If I’ve seen one commonality in the families that I know who have also miscarried, it’s this – Why did God allow my baby to be taken? It’s virtually impossible with broken hearts to see how God could use something so tragic for something good…or why He would even want to. I’ll be honest, it took time and many, many reminders from our church family to point us back to a much-needed truth. God did not will for us to lose our baby. We live in a broken world, and unfortunately death is a part of it. Satan is daily out to “steal, kill, and destroy,” and with a miscarriage – he can do all three in one quick swipe. But that doesn’t mean we have to let him continue. We have to keep our eyes open to the ways in which Satan can deceive us, and our gaze fixed on the finish line of this life. Here is a truth – our God is a God that will not let us walk through trial without great purpose. Our God is an infinitely good God, who seeks nothing but the best life for His children. But too, the Lord tells us, “As the heavens are higher than the earth, so are my ways higher than your ways and my thoughts than your thoughts.” (Isaiah 55:9). I think that it is in our seeking to understand as God understands, that we can become our most bitter.  God’s wisdom far exceeds our human minds, and if we believe in Him like we say we do, we will find peace in knowing He has a plan far better than we could think up on our own. A good, good plan.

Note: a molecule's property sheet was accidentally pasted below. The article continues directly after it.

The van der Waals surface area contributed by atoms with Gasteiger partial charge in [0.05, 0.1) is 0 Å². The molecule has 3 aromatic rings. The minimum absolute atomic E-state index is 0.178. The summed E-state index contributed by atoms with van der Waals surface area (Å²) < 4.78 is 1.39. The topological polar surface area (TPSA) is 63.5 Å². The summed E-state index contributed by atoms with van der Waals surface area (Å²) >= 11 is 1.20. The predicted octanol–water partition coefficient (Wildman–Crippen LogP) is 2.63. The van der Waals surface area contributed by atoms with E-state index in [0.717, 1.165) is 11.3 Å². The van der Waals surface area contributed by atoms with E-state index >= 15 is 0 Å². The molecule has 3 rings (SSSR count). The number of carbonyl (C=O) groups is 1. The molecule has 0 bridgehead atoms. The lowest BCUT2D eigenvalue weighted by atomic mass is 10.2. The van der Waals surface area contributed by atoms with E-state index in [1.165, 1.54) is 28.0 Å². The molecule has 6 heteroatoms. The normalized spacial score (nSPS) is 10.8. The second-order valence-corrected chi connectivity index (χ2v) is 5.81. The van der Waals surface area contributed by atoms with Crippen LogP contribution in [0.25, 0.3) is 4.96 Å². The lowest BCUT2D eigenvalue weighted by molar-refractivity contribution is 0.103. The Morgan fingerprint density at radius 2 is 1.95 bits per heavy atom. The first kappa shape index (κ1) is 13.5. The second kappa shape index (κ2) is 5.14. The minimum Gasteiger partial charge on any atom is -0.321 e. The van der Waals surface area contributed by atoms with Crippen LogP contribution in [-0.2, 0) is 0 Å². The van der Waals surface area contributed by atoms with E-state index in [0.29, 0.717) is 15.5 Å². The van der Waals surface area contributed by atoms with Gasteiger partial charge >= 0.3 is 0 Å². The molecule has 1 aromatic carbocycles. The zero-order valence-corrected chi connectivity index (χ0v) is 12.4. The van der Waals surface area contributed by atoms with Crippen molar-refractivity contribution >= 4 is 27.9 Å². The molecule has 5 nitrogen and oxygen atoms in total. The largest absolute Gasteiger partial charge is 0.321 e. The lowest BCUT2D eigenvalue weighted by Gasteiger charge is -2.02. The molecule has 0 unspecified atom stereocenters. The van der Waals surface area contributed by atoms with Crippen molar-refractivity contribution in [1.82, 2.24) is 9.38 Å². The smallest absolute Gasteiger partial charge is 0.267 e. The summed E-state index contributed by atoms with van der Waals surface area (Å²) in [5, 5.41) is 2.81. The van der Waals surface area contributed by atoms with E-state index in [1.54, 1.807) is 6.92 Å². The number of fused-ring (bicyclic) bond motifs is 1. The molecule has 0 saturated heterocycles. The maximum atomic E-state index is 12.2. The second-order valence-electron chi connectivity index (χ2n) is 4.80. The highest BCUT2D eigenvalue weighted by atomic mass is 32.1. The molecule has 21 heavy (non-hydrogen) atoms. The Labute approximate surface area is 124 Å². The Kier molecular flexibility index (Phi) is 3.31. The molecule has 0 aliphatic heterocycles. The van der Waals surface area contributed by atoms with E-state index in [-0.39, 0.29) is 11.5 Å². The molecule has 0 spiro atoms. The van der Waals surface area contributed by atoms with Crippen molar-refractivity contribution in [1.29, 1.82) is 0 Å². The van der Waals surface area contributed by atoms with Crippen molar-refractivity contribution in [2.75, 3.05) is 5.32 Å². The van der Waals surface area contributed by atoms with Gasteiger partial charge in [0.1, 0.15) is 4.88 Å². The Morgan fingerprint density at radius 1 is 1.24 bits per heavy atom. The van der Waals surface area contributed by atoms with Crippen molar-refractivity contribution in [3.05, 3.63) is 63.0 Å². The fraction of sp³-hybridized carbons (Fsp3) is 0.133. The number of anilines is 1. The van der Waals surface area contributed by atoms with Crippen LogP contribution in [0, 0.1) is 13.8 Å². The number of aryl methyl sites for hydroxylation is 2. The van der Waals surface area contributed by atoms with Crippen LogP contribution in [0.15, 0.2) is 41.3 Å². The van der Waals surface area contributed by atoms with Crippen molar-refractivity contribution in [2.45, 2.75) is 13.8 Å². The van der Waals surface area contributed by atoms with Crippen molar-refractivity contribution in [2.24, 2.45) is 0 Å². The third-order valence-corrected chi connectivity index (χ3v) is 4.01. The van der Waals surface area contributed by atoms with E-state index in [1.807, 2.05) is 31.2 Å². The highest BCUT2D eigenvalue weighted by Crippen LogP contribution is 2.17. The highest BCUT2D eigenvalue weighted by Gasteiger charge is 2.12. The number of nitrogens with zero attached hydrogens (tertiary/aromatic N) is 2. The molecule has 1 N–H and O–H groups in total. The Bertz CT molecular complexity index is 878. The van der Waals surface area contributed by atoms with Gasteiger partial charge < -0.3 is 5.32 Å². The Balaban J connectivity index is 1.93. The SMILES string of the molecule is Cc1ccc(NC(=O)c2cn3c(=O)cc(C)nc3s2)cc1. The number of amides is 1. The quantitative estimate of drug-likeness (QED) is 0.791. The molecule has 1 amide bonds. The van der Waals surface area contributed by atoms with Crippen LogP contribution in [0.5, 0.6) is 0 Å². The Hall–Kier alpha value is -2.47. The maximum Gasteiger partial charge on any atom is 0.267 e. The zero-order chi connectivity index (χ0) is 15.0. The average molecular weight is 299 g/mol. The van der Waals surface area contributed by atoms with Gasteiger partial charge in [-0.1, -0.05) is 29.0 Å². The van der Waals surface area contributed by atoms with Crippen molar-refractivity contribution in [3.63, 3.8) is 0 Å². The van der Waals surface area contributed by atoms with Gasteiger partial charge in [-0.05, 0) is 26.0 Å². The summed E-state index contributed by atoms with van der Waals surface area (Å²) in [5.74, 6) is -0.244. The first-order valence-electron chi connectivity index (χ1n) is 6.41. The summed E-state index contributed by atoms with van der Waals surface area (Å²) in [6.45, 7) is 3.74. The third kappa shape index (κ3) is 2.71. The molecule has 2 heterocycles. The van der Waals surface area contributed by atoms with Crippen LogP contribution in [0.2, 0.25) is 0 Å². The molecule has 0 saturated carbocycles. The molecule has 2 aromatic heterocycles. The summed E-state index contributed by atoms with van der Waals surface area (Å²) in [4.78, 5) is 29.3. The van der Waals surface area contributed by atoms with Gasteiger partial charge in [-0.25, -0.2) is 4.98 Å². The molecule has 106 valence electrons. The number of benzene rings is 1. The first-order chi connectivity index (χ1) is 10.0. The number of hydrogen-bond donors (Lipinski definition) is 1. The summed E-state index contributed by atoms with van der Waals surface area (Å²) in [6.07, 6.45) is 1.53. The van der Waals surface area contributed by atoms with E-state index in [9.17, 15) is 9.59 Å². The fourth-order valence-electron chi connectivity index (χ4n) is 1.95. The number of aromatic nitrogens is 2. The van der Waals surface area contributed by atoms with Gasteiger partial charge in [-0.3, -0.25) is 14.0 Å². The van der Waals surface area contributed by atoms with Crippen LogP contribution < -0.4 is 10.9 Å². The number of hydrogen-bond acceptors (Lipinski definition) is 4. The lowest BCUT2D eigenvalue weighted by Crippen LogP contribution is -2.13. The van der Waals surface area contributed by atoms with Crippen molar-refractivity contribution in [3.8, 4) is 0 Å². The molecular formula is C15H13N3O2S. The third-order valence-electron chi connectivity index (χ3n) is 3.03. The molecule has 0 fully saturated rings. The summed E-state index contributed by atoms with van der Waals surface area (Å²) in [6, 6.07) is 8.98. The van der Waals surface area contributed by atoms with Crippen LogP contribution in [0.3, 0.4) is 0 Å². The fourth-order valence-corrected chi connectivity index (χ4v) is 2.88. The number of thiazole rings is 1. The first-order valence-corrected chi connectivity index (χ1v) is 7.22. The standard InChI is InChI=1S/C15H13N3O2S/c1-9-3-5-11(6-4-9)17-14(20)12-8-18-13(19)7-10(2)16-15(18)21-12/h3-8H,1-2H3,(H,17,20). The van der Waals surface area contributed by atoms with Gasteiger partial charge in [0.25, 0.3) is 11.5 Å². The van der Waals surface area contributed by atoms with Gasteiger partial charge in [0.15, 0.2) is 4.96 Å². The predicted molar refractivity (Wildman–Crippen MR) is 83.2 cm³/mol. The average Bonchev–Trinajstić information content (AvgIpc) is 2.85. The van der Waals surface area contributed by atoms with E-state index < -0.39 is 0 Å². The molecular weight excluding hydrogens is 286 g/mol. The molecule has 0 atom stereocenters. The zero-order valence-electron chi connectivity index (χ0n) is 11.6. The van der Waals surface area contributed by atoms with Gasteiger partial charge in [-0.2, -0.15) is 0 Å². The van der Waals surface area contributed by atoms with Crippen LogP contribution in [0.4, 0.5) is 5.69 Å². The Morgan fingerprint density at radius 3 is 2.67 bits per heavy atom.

Looking back, I can see how I let Satan continue to steal, kill, and destroy within my life because I held onto my anger and doubt, and lost sight of my goal in this life – to bring glory to the Father, in and through ANY circumstance. I was only seeing our miscarriage as God refusing to intervene, fating my baby to die so that possibly something good could come out of it. And it’s only now that I can see that God was with me, holding me in His arms, and with tears, gently whispering to me, “I love you so much, and My heart is broken. I promise you, I have not left your side. I have a good plan for your life, and this is not the end! I am fighting for you, and have so much good set aside for you. Trust in Me.” 
Here is what I learned when I stopped being so angry and opened myself up to healing. This is what I want you to know. 

A life has not been lostWhile we may not be able to see our sweet babies and give them all the hugs and kisses that we’d like, find comfort in the fact that you are still that sweet little one’s mom or dad. You are still the parent to a beautiful, precious baby in Heaven. Please don’t write this off or minimize this truth. Our time on this earth is so fleeting, but your little one is waiting for you in eternity. Hold on to this. Say it aloud. It’s not a myth or something people say to make you feel better. You WILL meet that precious soul one day. Know it to be true.